Minister of State in the Vice-President’s Office (Union and Environment), Mr January Makamba, has cautioned mining companies over environmental degradation, saying the matter can lead to social grievances around mining sites. He told the companies to maintain good social relations in areas they operate, including taking into consideration environmental issues that could affect the communities.

“It’s very important the way you engage with communities; don’t think that things are all ok after getting mining licence; issue of compensation is also crucial,” he said when speaking at the minerals and energy stakeholders gala dinner in Dar es Salaam in February. He pointed out that the government was considering capacity building among artisanal miners so that they mine in a manner which is environmentally friendly.

Chairman of the Tanzania Chamber of Minerals and Energy (TCME) which organised the event, Ambassador Ami Mpungwe, said the chamber membership, singularly and collectively, was deeply committed to the renewed concern and care for the environment as an imperative for survival and sustainable development of the sector. “In this regard, such issues like climate change, deforestation, bio-diversity depletion, water deficits, marine pollution, fisheries depletion and so on, are of very deep concern to our membership as we work for and continue to demand some urgent local and global solutions,” he said. Population growth that covers almost the entire world tends to exacerbate the problems of pollution, waste disposal, epidemics, sanitation and depletion of non-renewable resources.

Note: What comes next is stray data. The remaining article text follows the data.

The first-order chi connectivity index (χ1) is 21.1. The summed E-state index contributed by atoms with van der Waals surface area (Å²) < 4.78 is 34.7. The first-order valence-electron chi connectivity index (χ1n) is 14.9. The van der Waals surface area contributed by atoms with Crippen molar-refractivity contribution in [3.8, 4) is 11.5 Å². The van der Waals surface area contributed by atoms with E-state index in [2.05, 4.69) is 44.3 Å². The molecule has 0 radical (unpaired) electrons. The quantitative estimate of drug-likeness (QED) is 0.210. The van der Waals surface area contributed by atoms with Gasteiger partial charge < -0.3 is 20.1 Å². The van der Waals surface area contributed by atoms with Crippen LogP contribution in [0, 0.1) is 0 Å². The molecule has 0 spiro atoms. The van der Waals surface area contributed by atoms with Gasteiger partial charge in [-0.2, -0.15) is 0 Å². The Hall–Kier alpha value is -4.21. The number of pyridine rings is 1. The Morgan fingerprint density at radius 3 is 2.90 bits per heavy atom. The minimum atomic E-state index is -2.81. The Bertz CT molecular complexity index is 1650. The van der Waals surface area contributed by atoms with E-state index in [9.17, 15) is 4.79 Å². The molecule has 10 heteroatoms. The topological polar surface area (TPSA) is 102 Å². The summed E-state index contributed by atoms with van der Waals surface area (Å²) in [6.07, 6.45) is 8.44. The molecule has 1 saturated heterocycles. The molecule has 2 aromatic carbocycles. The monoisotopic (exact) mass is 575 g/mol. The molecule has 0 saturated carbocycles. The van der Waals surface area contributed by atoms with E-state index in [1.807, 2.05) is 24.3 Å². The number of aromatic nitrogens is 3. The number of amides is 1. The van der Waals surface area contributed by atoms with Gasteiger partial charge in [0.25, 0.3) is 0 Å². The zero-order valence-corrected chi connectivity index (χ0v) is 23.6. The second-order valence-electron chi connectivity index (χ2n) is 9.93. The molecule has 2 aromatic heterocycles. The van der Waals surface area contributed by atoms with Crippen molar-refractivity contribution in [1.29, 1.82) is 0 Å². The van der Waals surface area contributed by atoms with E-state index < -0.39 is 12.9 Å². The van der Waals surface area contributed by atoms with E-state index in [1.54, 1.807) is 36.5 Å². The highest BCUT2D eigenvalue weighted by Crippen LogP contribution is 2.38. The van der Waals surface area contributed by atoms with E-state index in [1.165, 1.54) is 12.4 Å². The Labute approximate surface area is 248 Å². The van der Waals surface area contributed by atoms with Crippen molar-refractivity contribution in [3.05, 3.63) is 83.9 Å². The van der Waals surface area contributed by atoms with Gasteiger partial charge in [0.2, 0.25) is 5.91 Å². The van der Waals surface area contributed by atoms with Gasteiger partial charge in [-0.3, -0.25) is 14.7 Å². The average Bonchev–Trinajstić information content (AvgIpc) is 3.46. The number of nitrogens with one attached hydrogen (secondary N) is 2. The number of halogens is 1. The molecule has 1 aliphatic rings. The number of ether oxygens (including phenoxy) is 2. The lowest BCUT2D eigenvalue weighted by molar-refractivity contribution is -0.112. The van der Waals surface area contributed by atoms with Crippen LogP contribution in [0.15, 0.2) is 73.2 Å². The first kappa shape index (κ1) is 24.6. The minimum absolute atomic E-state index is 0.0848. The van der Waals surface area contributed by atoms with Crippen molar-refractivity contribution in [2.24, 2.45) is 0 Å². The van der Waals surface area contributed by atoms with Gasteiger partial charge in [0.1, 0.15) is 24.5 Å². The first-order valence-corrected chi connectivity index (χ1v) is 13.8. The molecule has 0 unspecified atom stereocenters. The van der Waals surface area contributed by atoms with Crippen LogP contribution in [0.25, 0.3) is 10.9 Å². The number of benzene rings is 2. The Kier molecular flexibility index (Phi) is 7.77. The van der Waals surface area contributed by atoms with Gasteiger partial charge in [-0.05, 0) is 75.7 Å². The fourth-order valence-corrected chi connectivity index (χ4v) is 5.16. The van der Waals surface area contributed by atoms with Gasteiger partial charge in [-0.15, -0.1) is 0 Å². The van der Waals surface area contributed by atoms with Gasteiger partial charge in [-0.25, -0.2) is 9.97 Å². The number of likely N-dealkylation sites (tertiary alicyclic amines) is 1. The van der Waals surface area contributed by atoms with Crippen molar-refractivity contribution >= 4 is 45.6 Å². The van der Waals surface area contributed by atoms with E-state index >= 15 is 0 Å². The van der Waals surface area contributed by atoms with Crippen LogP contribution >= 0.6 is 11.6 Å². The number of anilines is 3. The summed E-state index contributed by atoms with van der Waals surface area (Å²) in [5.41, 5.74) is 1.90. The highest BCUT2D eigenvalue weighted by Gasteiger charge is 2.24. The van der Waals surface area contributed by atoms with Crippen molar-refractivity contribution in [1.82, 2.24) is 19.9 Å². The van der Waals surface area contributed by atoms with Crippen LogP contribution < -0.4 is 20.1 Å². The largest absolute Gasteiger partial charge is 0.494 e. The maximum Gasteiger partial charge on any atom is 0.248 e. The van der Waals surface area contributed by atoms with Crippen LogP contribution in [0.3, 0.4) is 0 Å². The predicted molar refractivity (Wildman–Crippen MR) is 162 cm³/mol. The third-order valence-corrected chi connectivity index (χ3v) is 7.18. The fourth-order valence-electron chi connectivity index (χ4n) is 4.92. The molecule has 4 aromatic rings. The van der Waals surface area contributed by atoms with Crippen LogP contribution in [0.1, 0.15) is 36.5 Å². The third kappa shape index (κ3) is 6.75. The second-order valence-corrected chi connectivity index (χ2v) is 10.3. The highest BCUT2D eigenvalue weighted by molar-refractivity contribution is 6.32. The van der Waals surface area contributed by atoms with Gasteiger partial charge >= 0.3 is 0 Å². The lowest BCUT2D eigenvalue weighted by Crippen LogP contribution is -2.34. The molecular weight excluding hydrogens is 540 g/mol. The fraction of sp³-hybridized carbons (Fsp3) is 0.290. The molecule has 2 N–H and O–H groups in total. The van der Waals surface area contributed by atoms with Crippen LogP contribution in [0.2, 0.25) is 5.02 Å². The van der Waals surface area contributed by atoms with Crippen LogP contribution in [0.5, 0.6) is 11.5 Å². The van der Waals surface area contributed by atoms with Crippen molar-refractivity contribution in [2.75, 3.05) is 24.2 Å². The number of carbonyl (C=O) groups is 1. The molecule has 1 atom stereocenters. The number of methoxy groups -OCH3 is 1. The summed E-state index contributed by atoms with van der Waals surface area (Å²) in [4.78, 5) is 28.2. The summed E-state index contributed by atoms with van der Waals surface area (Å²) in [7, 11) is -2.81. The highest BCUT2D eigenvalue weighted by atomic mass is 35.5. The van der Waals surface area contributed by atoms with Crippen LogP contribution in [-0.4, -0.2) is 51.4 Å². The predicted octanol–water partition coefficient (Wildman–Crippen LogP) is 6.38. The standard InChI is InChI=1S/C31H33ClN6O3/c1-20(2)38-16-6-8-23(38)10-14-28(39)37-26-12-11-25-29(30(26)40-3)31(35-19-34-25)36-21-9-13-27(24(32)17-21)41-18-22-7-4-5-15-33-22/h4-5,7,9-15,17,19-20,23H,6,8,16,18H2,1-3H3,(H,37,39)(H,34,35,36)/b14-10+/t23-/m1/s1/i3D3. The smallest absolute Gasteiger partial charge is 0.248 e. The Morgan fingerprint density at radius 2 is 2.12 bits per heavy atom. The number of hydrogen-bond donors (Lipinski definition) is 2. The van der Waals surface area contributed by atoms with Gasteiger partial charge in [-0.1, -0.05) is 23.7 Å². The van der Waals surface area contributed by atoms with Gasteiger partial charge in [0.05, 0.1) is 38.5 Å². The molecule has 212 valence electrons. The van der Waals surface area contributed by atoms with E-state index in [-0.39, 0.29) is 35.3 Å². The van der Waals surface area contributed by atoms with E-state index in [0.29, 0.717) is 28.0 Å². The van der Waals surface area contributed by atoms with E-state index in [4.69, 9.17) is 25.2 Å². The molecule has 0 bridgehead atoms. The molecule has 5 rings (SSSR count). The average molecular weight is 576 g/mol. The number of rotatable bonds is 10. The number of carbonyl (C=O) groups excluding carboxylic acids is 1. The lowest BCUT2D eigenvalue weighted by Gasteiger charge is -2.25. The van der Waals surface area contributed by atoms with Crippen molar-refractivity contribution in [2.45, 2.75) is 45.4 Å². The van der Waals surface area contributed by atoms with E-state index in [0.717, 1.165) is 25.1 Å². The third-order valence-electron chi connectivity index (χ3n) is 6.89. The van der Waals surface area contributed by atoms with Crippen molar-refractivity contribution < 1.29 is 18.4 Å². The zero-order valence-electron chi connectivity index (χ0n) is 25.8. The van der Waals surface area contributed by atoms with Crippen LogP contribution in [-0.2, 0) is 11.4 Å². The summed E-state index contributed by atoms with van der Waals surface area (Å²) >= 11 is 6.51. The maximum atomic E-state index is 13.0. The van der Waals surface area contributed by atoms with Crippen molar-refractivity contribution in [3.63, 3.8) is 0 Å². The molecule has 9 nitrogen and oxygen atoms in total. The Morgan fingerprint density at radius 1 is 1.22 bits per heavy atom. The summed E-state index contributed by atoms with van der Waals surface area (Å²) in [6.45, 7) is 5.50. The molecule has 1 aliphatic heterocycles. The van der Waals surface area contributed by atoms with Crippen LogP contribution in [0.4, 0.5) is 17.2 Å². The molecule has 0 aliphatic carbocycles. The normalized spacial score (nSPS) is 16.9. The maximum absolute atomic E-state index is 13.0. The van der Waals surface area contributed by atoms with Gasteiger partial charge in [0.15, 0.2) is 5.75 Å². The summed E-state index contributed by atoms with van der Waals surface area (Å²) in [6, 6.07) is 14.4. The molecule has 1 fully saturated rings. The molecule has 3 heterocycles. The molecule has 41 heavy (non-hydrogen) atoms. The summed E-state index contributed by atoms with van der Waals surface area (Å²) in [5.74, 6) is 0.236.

“Our mining industry, therefore, strongly supports the intensified calls for coherence and effectiveness in the implementation of both, local and global conventions on environmental management,” he noted.

Only pilots and professors to get contracts on retirement

The National Assembly was informed that only pilots and university lecturers are public servants who will continue to serve on contract after reaching retirement age. Responding to a supplementary question, the Minister of State in President’s Office (Public Service Management and Good Governance), Ms Angella Kairuki, said the government had issued a circular directing that only pilots and university lecturers will be hired on contractual basis when they retire.

“However, we have directed that when they (pilots and lecturers) receive the contracts they have to write us a detailed plan on how they are going to groom new professionals to fill their posts when their contracts expire,” explained the Minister.

Ministry to conduct verification of work permits

In a Public Notice issued by the Prime Minister’s office- Labour, Employment, Youth and Persons with Disability dated 22 February 2017, all non-citizens are required to submit their work permits to the nearest labour offices for verification. The Ministry expects voluntary compliance on or before 23 March 2017.